Mr. Branch: Well, it’s not just an IO mission; it’s a whole mission of engagement. And this exchange of information, transparency, having a general understanding, a common understanding of how we think; this information environment is challenging us, and how might we address it in a common way? It’s not about us empowering them; it’s a mutual empowerment of capabilities. There are a lot of ideas, there’s a lot of development, there’s a lot of experience in our partners that they can share with us, so it’s as rich of an engagement for us, as it might be for them. I am always looking to learn as I go into these types of engagements with our partners in Central and South America, because this information space levels the playing field and we do not have the strategic advantage. We’re all the same.
DIÁLOGO: What can the U.S. learn from its counterparts regarding IO?
Mr. Branch: A lot. Well one of the things we really do poorly is we don’t really understand the audiences we wish to engage and shape. We often mirror image, we often presume, and so our colleagues and friends can share with us and get a better understanding of the elements of influence, the elements, the challenge, the interests, attitudes, and behaviors. We often get this wrong, so we can really benefit from their perspectives, from their experiences. It’s more important that we listen rather than talk. We have to go in hat in hand.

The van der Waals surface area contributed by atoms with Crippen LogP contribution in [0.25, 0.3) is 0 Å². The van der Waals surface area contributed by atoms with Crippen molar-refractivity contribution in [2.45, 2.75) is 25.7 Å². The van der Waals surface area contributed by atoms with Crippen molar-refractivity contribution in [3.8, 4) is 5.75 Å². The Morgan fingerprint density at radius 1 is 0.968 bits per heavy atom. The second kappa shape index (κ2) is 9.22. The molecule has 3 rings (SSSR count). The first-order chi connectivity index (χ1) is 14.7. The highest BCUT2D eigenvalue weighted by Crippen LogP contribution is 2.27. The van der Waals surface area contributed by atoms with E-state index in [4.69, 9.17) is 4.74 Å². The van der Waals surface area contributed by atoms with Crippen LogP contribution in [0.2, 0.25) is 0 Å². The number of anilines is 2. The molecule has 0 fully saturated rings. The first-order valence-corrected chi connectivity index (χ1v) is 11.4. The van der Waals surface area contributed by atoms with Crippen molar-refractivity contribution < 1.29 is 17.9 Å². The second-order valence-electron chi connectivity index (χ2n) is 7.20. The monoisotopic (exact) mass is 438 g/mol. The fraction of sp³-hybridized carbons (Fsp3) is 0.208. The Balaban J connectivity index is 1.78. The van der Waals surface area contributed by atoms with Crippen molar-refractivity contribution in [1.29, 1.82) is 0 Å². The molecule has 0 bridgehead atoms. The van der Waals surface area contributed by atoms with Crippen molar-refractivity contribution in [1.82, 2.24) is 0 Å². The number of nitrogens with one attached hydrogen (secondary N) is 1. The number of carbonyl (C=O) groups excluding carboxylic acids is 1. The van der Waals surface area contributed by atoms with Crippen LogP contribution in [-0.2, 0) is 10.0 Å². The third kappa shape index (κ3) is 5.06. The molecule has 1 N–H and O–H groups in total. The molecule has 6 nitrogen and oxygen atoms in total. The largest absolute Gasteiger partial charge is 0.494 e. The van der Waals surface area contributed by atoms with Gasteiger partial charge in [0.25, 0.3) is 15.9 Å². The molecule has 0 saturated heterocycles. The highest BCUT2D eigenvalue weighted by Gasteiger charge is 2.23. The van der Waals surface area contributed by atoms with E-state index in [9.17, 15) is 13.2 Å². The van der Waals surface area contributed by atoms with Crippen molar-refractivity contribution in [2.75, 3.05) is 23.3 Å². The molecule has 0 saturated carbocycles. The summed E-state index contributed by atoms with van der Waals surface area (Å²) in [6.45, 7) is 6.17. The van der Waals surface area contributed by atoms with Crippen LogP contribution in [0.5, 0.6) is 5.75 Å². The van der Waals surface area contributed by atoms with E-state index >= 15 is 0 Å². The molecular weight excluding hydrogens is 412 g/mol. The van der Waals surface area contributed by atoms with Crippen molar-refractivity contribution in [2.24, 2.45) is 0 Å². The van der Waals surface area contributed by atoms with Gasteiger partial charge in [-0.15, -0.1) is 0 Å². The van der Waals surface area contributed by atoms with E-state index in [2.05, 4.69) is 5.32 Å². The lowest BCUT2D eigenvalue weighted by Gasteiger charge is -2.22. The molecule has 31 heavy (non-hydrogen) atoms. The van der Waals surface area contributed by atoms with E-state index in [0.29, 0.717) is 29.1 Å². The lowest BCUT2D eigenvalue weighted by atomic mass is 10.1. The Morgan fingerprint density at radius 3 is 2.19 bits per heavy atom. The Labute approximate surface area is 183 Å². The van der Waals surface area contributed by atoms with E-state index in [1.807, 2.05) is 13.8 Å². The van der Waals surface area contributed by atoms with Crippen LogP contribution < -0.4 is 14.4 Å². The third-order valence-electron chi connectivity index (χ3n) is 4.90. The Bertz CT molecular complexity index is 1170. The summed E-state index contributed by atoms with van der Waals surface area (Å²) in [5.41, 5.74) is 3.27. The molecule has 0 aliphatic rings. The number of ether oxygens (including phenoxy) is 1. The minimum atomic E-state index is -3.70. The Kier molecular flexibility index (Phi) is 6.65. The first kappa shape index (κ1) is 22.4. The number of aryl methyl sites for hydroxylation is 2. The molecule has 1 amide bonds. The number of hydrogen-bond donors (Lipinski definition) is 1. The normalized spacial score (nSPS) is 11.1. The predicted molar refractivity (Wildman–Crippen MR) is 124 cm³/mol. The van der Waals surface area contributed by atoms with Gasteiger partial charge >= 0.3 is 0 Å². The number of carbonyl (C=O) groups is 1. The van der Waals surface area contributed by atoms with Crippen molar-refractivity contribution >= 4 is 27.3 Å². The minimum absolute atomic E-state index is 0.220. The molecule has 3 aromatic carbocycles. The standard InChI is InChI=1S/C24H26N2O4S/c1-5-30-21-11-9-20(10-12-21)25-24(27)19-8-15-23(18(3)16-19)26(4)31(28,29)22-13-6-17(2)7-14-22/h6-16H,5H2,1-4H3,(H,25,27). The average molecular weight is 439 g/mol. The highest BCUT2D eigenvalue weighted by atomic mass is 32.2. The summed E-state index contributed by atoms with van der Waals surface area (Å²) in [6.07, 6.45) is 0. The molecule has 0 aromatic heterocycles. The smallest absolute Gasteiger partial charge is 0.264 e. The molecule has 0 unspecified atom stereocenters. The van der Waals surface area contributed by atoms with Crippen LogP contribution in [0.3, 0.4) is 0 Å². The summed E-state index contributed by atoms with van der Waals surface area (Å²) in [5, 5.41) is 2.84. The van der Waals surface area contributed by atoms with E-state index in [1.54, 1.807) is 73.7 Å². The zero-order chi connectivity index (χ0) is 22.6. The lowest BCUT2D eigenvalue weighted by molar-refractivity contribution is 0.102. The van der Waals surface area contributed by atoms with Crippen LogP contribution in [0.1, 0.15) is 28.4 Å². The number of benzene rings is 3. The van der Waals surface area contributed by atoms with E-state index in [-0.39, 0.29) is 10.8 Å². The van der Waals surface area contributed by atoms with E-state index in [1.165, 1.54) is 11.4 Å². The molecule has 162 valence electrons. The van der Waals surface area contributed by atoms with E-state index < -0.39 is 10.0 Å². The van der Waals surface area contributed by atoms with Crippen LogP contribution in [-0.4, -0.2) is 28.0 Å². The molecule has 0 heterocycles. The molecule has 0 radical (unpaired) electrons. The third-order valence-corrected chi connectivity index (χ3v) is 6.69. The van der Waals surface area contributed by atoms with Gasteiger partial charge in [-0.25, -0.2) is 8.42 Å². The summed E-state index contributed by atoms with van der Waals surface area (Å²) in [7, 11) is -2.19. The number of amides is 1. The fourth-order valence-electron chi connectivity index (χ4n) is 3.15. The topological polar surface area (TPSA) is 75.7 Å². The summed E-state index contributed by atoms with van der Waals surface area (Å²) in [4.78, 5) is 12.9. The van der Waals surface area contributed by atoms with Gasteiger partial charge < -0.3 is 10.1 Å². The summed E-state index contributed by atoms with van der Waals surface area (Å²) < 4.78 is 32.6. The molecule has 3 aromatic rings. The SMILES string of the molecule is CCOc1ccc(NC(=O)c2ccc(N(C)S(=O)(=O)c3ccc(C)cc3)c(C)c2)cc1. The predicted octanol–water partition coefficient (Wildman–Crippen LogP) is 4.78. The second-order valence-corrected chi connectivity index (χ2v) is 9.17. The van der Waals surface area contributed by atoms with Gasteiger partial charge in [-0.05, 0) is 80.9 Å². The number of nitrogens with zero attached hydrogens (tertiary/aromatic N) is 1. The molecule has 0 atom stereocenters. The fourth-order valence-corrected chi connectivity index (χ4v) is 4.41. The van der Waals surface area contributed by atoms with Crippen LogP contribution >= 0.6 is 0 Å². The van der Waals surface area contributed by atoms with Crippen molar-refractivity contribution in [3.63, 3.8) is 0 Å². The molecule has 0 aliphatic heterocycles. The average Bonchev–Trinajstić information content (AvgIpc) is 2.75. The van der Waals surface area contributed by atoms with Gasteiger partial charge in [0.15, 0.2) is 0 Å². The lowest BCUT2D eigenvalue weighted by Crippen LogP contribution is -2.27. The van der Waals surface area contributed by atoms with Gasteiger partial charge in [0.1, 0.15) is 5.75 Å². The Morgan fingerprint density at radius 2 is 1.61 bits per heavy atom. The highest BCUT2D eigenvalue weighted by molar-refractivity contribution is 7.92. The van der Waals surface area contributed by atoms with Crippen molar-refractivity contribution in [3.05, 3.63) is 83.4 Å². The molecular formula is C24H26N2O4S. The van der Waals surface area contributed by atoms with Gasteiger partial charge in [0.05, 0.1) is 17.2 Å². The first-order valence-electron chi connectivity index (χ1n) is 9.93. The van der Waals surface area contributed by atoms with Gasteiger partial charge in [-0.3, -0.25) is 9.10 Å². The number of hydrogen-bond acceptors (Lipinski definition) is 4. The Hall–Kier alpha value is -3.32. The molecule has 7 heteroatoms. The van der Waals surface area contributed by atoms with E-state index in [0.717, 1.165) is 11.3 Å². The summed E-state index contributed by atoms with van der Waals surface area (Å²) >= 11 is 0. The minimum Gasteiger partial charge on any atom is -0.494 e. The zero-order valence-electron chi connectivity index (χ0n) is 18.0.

DIÁLOGO: What is the biggest lesson you’d like the partner nations attending the IO SMEE to take back with them regarding IO?
Mr. Austin Branch: Operating in the information environment is very complex and because it’s so difficult to measure in the short term, they have to go back to their own headquarters and be advocates for this. Say, “Listen, no matter what we do, we have to invest in technologies, in methods, in applications; we have to partner with not just the U.S., but others, so we can learn how to operate in this space. This is the information age. We built tanks in the industrial age, we’re building capabilities to operate in the information environment, via the web or other tools like social media, all of that in the electromagnetic environment, the Internet, all those things play huge roles, so how do we ensure that we do it in the most effective and appropriate way?
They’ve got to go back as champions of that because there’s a general sense from folks that it’s too complex. People just push back and don’t want to get involved because it’s so difficult to understand. They think it’s just dealing with the Internet or just dealing with the media, but it’s more than that, it’s a whole complex layer of things, and you need professionals who understand how to bring those things together to combine hard science: the electronics, the bits, bytes, trons… with the soft science: the behavior, the cognitive piece, because there are people on the other end of those computers. What is it that they think, what do they know?
That’s what they have to go back as champions of, and walk away knowing that they’ve got a better network of partners who have similar interests. So when they leave here, they’ll know they have friends not only in the United States, but in Guatemala, in Peru, in Panama. They’ll know who the other people are that have shared challenges.